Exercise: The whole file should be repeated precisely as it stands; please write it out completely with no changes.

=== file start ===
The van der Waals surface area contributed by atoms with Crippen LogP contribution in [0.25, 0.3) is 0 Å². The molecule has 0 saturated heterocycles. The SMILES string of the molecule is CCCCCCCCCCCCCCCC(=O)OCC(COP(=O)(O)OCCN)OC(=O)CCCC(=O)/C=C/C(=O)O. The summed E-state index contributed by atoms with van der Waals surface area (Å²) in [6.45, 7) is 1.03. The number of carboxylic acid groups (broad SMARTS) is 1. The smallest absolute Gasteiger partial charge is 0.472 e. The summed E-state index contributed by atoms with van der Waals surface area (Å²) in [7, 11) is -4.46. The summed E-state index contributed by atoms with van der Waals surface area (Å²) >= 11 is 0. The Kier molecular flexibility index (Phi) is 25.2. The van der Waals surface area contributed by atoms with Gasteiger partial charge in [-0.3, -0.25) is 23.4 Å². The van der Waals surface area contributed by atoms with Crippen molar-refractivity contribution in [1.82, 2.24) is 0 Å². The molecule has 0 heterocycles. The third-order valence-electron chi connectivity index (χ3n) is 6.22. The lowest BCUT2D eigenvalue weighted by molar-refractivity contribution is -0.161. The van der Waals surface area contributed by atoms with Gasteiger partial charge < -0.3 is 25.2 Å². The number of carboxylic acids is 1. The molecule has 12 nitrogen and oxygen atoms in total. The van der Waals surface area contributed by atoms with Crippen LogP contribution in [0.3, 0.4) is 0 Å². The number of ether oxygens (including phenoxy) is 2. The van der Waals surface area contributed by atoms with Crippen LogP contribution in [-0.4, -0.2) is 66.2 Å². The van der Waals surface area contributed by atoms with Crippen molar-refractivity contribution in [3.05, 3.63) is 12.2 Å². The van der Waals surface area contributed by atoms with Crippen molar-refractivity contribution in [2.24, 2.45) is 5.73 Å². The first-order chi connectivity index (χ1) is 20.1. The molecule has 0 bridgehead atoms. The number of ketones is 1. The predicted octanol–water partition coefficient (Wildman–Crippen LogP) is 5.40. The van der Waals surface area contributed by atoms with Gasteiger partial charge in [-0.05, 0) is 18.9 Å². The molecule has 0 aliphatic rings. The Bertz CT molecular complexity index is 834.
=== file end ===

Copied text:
The van der Waals surface area contributed by atoms with Crippen LogP contribution in [0.25, 0.3) is 0 Å². The molecule has 0 saturated heterocycles. The SMILES string of the molecule is CCCCCCCCCCCCCCCC(=O)OCC(COP(=O)(O)OCCN)OC(=O)CCCC(=O)/C=C/C(=O)O. The summed E-state index contributed by atoms with van der Waals surface area (Å²) in [6.45, 7) is 1.03. The number of carboxylic acid groups (broad SMARTS) is 1. The smallest absolute Gasteiger partial charge is 0.472 e. The summed E-state index contributed by atoms with van der Waals surface area (Å²) in [7, 11) is -4.46. The summed E-state index contributed by atoms with van der Waals surface area (Å²) >= 11 is 0. The Kier molecular flexibility index (Phi) is 25.2. The van der Waals surface area contributed by atoms with Gasteiger partial charge in [-0.3, -0.25) is 23.4 Å². The van der Waals surface area contributed by atoms with Crippen molar-refractivity contribution in [1.82, 2.24) is 0 Å². The molecule has 0 heterocycles. The third-order valence-electron chi connectivity index (χ3n) is 6.22. The lowest BCUT2D eigenvalue weighted by molar-refractivity contribution is -0.161. The van der Waals surface area contributed by atoms with Gasteiger partial charge < -0.3 is 25.2 Å². The number of carboxylic acids is 1. The molecule has 12 nitrogen and oxygen atoms in total. The van der Waals surface area contributed by atoms with Crippen LogP contribution in [0.3, 0.4) is 0 Å². The number of ether oxygens (including phenoxy) is 2. The van der Waals surface area contributed by atoms with Crippen LogP contribution in [-0.4, -0.2) is 66.2 Å². The van der Waals surface area contributed by atoms with Crippen molar-refractivity contribution in [3.05, 3.63) is 12.2 Å². The van der Waals surface area contributed by atoms with Crippen molar-refractivity contribution in [2.24, 2.45) is 5.73 Å². The first-order chi connectivity index (χ1) is 20.1. The molecule has 0 bridgehead atoms. The number of ketones is 1. The predicted octanol–water partition coefficient (Wildman–Crippen LogP) is 5.40. The van der Waals surface area contributed by atoms with Gasteiger partial charge in [-0.05, 0) is 18.9 Å². The molecule has 0 aliphatic rings. The Bertz CT molecular complexity index is 834.